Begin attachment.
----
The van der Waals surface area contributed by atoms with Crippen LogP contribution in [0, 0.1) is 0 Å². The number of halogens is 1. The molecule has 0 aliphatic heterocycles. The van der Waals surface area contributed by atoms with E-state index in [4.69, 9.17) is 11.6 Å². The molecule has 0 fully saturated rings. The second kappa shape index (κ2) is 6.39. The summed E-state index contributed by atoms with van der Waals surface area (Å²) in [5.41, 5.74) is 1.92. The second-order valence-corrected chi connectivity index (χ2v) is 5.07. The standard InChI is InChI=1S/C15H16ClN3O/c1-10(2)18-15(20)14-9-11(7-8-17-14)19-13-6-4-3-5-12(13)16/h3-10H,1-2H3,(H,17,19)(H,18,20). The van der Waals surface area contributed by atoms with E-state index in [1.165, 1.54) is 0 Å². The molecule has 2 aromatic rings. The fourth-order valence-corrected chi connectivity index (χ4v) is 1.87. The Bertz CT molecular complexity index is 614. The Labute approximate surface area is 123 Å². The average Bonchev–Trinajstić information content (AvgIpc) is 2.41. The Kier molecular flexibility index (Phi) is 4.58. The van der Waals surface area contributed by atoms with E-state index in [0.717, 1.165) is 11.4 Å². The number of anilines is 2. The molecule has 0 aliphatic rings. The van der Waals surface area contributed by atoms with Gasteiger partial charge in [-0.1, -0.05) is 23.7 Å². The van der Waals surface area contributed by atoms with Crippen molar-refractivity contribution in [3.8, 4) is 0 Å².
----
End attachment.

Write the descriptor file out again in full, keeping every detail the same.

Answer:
The van der Waals surface area contributed by atoms with Crippen LogP contribution in [0, 0.1) is 0 Å². The number of halogens is 1. The molecule has 0 aliphatic heterocycles. The van der Waals surface area contributed by atoms with E-state index in [4.69, 9.17) is 11.6 Å². The molecule has 0 fully saturated rings. The second kappa shape index (κ2) is 6.39. The summed E-state index contributed by atoms with van der Waals surface area (Å²) in [5.41, 5.74) is 1.92. The second-order valence-corrected chi connectivity index (χ2v) is 5.07. The standard InChI is InChI=1S/C15H16ClN3O/c1-10(2)18-15(20)14-9-11(7-8-17-14)19-13-6-4-3-5-12(13)16/h3-10H,1-2H3,(H,17,19)(H,18,20). The van der Waals surface area contributed by atoms with E-state index in [1.165, 1.54) is 0 Å². The molecule has 2 aromatic rings. The fourth-order valence-corrected chi connectivity index (χ4v) is 1.87. The Bertz CT molecular complexity index is 614. The Labute approximate surface area is 123 Å². The average Bonchev–Trinajstić information content (AvgIpc) is 2.41. The Kier molecular flexibility index (Phi) is 4.58. The van der Waals surface area contributed by atoms with E-state index in [0.717, 1.165) is 11.4 Å². The number of anilines is 2. The molecule has 0 aliphatic rings. The van der Waals surface area contributed by atoms with Gasteiger partial charge in [-0.1, -0.05) is 23.7 Å². The van der Waals surface area contributed by atoms with Crippen molar-refractivity contribution in [3.8, 4) is 0 Å².